Using psycopg2 with PostgreSQL

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Psycopg2 is a fairly mature driver for interacting with PostgreSQL from the Python scripting language. It is written in C and provides to efficiently perform the full range of SQL operations against Postgres databases. This page deals with the 2nd version of the driver, not much older psycopg driver.

Contents

Overview

Links

Features

  • Multiple connections / connection objects (Does not force the use of a singleton)
  • Transaction management/Methods
  • Return columns as a Python Dictionary (Hash) with column names
  • Automatic filtering
  • Cursor object
  • Connection pooling (example to be added later)
  • Asynchronous queries (Thread Safe)

Complaints

  • Hard to find documentation
  • Sometimes hard to find distribution packages (python-Psycopg2)
  • Sometimes examples are not updated with code modifications

Examples

I will not assume you are perfectly familiar with Python in the below examples; therefore I have provided an excessive amount of comments and each example is a full-fledged script instead of just a snippet.

You may want to copy the examples into your favorite code editor for syntax highlighting!

All code examples were tested on Python 2.6 running OpenSUSE Linux.

Connect to Postgres

Connect to the Postgres Database using authentication. Catch and print a connection error if one occurs.

#!/usr/bin/python
import psycopg2
import sys
 
def main():
	#Define our connection string
	conn_string = "host='localhost' dbname='my_database' user='postgres' password='secret'"
 
	# print the connection string we will use to connect
	print "Connecting to database\n	->%s" % (conn_string)
 
	# get a connection, if a connect cannot be made an exception will be raised here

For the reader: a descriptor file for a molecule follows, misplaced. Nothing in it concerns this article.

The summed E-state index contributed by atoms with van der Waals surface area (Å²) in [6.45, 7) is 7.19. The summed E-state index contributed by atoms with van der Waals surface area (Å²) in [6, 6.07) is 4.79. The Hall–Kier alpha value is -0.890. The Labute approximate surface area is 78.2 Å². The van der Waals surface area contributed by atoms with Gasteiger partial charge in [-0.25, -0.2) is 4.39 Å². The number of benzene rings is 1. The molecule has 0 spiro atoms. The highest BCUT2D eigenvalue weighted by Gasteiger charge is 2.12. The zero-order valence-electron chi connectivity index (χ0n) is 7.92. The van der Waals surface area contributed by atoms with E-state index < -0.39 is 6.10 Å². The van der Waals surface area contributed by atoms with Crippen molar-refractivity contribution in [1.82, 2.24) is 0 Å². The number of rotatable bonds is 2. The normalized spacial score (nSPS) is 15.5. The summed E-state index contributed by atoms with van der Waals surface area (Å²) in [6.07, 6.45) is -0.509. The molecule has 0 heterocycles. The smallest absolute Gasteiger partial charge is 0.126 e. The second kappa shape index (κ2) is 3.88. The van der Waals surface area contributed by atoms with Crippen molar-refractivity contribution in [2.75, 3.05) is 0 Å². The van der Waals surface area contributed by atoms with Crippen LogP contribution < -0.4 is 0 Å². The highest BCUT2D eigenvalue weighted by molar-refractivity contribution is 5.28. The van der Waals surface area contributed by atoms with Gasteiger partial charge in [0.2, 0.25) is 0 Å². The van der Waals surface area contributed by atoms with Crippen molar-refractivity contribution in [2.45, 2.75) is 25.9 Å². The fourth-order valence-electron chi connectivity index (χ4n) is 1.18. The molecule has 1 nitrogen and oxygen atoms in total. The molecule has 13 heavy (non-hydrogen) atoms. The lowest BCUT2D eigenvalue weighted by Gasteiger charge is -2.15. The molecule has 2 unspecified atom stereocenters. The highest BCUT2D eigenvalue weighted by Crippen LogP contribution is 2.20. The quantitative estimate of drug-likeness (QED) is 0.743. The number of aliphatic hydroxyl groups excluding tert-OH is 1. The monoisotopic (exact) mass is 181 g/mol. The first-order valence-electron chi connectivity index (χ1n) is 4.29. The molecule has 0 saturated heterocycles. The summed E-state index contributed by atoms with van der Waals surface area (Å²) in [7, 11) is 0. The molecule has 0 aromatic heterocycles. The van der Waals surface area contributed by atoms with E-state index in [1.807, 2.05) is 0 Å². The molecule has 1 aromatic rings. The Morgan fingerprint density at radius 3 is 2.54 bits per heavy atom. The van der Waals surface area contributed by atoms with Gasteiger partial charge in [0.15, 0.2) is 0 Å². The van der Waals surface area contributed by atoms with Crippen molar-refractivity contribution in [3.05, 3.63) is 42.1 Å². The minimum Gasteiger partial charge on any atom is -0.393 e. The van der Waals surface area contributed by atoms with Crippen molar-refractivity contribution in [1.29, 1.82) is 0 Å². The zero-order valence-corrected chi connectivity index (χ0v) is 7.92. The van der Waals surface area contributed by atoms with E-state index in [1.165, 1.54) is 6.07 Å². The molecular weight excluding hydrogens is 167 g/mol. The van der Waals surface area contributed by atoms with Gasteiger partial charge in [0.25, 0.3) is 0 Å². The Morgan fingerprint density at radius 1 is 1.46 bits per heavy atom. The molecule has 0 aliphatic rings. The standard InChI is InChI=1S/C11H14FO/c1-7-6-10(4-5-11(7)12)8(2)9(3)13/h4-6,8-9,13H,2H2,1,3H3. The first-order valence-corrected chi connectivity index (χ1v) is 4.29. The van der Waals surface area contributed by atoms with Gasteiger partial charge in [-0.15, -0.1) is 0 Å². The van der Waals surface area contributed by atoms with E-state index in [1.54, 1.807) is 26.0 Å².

conn = psycopg2.connect(conn_string)
 
	# conn.cursor will return a cursor object, you can use this cursor to perform queries
	cursor = conn.cursor()
	print "Connected!\n"
 
if __name__ == "__main__":
	main()

Perform a Select

This example shows how to connect to a database, and then obtain and use a cursor object to retrieve records from a table.

In this example we will assume your database is named "my_database" in the public schema and the table you are selecting from is named "my_table".

#!/usr/bin/python
import psycopg2
import sys
import pprint
 
def main():
	conn_string = "host='localhost' dbname='my_database' user='postgres' password='secret'"
	# print the connection string we will use to connect
	print "Connecting to database\n	->%s" % (conn_string)
 
	# get a connection, if a connect cannot be made an exception will be raised here
	conn = psycopg2.connect(conn_string)
 
	# conn.cursor will return a cursor object, you can use this cursor to perform queries
	cursor = conn.cursor()
 
	# execute our Query
	cursor.execute("SELECT * FROM my_table")
 
	# retrieve the records from the database
	records = cursor.fetchall()
 
	# print out the records using pretty print
	# note that the NAMES of the columns are not shown, instead just indexes.
	# for most people this isn't very useful so we'll show you how to return
	# columns as a dictionary (hash) in the next example.
	pprint.pprint(records)
 
if __name__ == "__main__":
	main()

Select/Fetch Records with Column Names

In this example we will perform a select just like we did above but this time we will return columns as a Python Dictionary so column names are present.

We will also use Psycopg2's prinf-style variable replacement, as well as a different fetch method to return a row (fetchone).

#!/usr/bin/python
import psycopg2